As the ALA Committee on Accreditation re-evaluates its standards and frustrated librarians continue to add to the 157 comments on the Library Journal editorial "Can We Talk About the MLS?" by Michael Kelley, the topic of library and information science (LIS) education continues to remain one of heated discussion. The careers that LIS graduates follow after graduation vary considerably, leading some to wonder what really defines library and information science as a field. This discussion is also particularly relevant for LIS graduates who struggle to find positions after graduating despite an increasing number of open positions--what gaps exist between the skills employers require from potential candidates and the ones that LIS students gain in school?
This study is based on a survey of over 575 librarians, through which the perceptions of librarians at various stages of their careers, especially recent LIS graduates, are revealed. The information gathered in this study is useful to library school administrators and faculty, those in libraries responsible for hiring and/or training new LIS professionals, recent LIS graduates, those in LIS graduate programs, and those considering which LIS program to attend.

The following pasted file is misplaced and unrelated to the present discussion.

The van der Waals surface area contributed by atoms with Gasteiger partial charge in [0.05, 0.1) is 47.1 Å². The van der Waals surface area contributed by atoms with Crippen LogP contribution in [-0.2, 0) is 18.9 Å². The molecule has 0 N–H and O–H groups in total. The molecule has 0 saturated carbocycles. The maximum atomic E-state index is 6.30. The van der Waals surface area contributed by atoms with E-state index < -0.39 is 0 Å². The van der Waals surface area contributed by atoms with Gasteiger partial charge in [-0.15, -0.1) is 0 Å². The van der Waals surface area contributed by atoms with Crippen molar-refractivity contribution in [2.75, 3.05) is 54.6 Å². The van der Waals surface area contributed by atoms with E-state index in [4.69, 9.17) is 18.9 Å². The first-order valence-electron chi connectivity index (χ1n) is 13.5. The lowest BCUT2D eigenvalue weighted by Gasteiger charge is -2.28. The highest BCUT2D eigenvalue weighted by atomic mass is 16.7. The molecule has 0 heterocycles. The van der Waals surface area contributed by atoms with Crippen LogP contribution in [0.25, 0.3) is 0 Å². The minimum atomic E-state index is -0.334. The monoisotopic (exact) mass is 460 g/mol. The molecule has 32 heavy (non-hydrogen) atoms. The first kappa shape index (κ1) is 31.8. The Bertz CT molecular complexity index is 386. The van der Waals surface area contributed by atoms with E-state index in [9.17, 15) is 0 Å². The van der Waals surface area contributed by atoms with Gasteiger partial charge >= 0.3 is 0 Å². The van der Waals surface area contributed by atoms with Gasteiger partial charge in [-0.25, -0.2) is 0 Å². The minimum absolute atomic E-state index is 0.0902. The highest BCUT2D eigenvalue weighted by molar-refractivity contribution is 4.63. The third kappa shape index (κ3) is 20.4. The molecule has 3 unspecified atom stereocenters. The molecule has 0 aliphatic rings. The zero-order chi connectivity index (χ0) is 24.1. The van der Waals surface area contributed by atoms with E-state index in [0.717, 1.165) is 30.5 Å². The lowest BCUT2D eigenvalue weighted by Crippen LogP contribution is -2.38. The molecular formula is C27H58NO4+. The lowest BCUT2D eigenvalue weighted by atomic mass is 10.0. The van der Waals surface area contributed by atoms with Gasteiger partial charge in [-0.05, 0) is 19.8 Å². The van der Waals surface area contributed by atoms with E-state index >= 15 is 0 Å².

The study attempts to answer the following research questions:
1) How do librarians, especially recent library science graduates, perceive the effectiveness of their library science education in preparing them for their first positions?
2) What could be done to improve the LIS education to better meet the needs of new librarians?
Feel free to contact me with questions or comments about the data and/or research process!